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The study of literature at Hampshire College encompasses a diverse range of topics. Courses often center not only on time periods or specific authors, but also on genres, social and artistic movements, and theoretical or thematic questions.

Researching the historical and social impact of literature as well as the ways in which historical circumstances shape artists' creative work and literary movements is encouraged, and many courses promote the reading of literature in the original language.

Students can focus on a specific national or language-literature (for example, English, French, Russian) or alternately pursue a more comparative or multi-cultural approach (literature of the African Diaspora, Hispano-American literature, European comparative literature, post-colonial literature).

Students often design interdisciplinary concentrations that combine the study of literature with other areas of the arts or humanities (for example, art history, film, philosophy, religion) or develop interdisciplinary fields such as literature and environmental studies or literature and law.

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Associated Faculty

Hampshire College Professor Polina Barskova
Associate Professor of Russian Literature
Hampshire College Professor Michelle Hardesty
Assistant Professor of U.S. Literatures
Hampshire College Professor Alan Hodder
Professor of Comparative Religion
Hampshire College Professor Norm Holland
Associate Professor of Hispano Literature
Hampshire College Professor L. Brown Kennedy
Professor of Literature
Dean for Academic Support, Associate Professor of American Literature & Jewish Studies
Vice President for Academic Affairs and Dean of Faculty, Professor of Cultural Studies
Professor Emerita of Literature and Critical Theory
Associate Professor of English Literature & Cultural Studies
Dean of Humanities, Arts, and Cultural Studies; Professor of Comparative Literature

Student Project Titles

Sample First-Year Course

Literature and Culture in the Jazz Age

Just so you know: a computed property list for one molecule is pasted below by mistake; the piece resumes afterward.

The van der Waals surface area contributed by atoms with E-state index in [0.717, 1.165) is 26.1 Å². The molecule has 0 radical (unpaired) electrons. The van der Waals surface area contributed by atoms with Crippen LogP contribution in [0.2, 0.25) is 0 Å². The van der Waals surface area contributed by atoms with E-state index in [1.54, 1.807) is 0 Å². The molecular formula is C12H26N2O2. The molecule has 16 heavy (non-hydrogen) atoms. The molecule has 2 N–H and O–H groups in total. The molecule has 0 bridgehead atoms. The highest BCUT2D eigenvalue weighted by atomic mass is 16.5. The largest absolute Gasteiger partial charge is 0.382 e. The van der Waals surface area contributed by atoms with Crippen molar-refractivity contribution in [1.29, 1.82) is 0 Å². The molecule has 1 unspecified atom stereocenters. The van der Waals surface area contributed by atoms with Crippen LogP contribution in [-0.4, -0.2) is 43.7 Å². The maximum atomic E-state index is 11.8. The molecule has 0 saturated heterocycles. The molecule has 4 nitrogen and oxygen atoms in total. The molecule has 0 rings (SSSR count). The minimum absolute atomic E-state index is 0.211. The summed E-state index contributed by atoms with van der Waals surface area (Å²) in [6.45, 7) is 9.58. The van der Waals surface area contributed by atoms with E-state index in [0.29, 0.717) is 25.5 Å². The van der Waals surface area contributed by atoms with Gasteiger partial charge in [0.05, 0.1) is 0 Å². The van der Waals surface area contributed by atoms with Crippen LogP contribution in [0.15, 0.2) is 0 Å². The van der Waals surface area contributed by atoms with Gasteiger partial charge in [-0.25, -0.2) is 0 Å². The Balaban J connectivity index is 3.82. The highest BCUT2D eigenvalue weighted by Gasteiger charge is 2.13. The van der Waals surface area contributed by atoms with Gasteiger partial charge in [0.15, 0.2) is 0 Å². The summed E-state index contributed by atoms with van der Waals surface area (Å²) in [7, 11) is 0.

This tutorial will introduce students to the interdisciplinary study of U.S. culture by looking at literature (by Fitzgerald, Toomer, Yezierska, and Dos Passos as well as less canonical writers), music (jazz, ragtime, blues), and visual art and film (The Gold Rush, The Big Parade) released in a single year: 1925. We will explore themes of the Jazz Age such as modernism, urbanization, migration, race, class, and gender. Students will develop critical reading, viewing, and listening capabilities by tackling short writing assignments, and will dive into the historical archive to build strong research skills. Students will design and complete a guided independent research project, which will include a class presentation and a final paper.

Sample Courses at Hampshire

Through the Consortium

Facilities and Resources

The Center for the Book
Founded in 1998, the Center for the Book is a Hampshire program that fosters the study of technologies of the word from antiquity to the electronic age. Textual communication is explored as a technical, social, and aesthetic endeavor across the liberal-arts curriculum. Scholars, as well as practitioners of the book trade and book arts, are brought to Hampshire in order to reflect upon the material forms of the text; the history and future of reading and writing; the institutions and movements of textual culture; and freedom of expression.

Eric Carle Museum of Picture Book Art
The Hampshire College campus is also home to the Eric Carle Museum of Picture Book Art, the first full-scale museum devoted to national and international picture book art.

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Office of the Dean of Faculty
Hampshire College
893 West Street
Amherst, MA 01002
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Fax: 413.559.6081